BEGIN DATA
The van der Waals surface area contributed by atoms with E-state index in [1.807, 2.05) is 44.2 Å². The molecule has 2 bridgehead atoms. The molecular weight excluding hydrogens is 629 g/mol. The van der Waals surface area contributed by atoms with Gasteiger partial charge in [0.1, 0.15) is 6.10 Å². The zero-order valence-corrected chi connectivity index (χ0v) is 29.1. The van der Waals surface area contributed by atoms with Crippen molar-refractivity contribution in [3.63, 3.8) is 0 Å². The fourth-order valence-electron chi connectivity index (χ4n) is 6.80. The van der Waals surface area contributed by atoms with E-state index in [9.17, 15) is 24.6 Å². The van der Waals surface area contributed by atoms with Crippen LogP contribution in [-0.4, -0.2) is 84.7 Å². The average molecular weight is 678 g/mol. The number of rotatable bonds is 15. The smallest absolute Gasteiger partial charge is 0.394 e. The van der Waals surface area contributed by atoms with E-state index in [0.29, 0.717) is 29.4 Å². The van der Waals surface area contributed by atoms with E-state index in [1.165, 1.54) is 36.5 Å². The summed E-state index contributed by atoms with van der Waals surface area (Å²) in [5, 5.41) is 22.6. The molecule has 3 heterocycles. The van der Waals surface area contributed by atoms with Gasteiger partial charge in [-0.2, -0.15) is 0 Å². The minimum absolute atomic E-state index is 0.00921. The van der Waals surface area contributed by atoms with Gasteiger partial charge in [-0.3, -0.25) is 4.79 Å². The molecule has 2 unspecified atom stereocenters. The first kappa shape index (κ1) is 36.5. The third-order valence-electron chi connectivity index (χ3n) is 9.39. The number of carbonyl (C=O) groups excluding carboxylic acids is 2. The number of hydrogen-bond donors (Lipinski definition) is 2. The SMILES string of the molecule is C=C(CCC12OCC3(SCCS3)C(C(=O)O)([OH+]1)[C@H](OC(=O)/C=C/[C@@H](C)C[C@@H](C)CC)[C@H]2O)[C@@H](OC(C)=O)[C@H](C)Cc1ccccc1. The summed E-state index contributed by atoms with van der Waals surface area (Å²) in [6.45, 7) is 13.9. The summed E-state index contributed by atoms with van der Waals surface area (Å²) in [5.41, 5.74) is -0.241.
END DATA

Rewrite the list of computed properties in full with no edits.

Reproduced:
The van der Waals surface area contributed by atoms with E-state index in [1.807, 2.05) is 44.2 Å². The molecule has 2 bridgehead atoms. The molecular weight excluding hydrogens is 629 g/mol. The van der Waals surface area contributed by atoms with Gasteiger partial charge in [0.1, 0.15) is 6.10 Å². The zero-order valence-corrected chi connectivity index (χ0v) is 29.1. The van der Waals surface area contributed by atoms with Crippen molar-refractivity contribution in [3.63, 3.8) is 0 Å². The fourth-order valence-electron chi connectivity index (χ4n) is 6.80. The van der Waals surface area contributed by atoms with E-state index in [9.17, 15) is 24.6 Å². The van der Waals surface area contributed by atoms with Crippen LogP contribution in [-0.4, -0.2) is 84.7 Å². The average molecular weight is 678 g/mol. The number of rotatable bonds is 15. The smallest absolute Gasteiger partial charge is 0.394 e. The van der Waals surface area contributed by atoms with E-state index in [0.29, 0.717) is 29.4 Å². The van der Waals surface area contributed by atoms with E-state index in [1.165, 1.54) is 36.5 Å². The summed E-state index contributed by atoms with van der Waals surface area (Å²) in [5, 5.41) is 22.6. The molecule has 3 heterocycles. The van der Waals surface area contributed by atoms with Gasteiger partial charge in [-0.2, -0.15) is 0 Å². The minimum absolute atomic E-state index is 0.00921. The van der Waals surface area contributed by atoms with Gasteiger partial charge in [-0.3, -0.25) is 4.79 Å². The molecule has 2 unspecified atom stereocenters. The first kappa shape index (κ1) is 36.5. The third-order valence-electron chi connectivity index (χ3n) is 9.39. The number of carbonyl (C=O) groups excluding carboxylic acids is 2. The number of hydrogen-bond donors (Lipinski definition) is 2. The SMILES string of the molecule is C=C(CCC12OCC3(SCCS3)C(C(=O)O)([OH+]1)[C@H](OC(=O)/C=C/[C@@H](C)C[C@@H](C)CC)[C@H]2O)[C@@H](OC(C)=O)[C@H](C)Cc1ccccc1. The summed E-state index contributed by atoms with van der Waals surface area (Å²) in [6.45, 7) is 13.9. The summed E-state index contributed by atoms with van der Waals surface area (Å²) in [5.41, 5.74) is -0.241.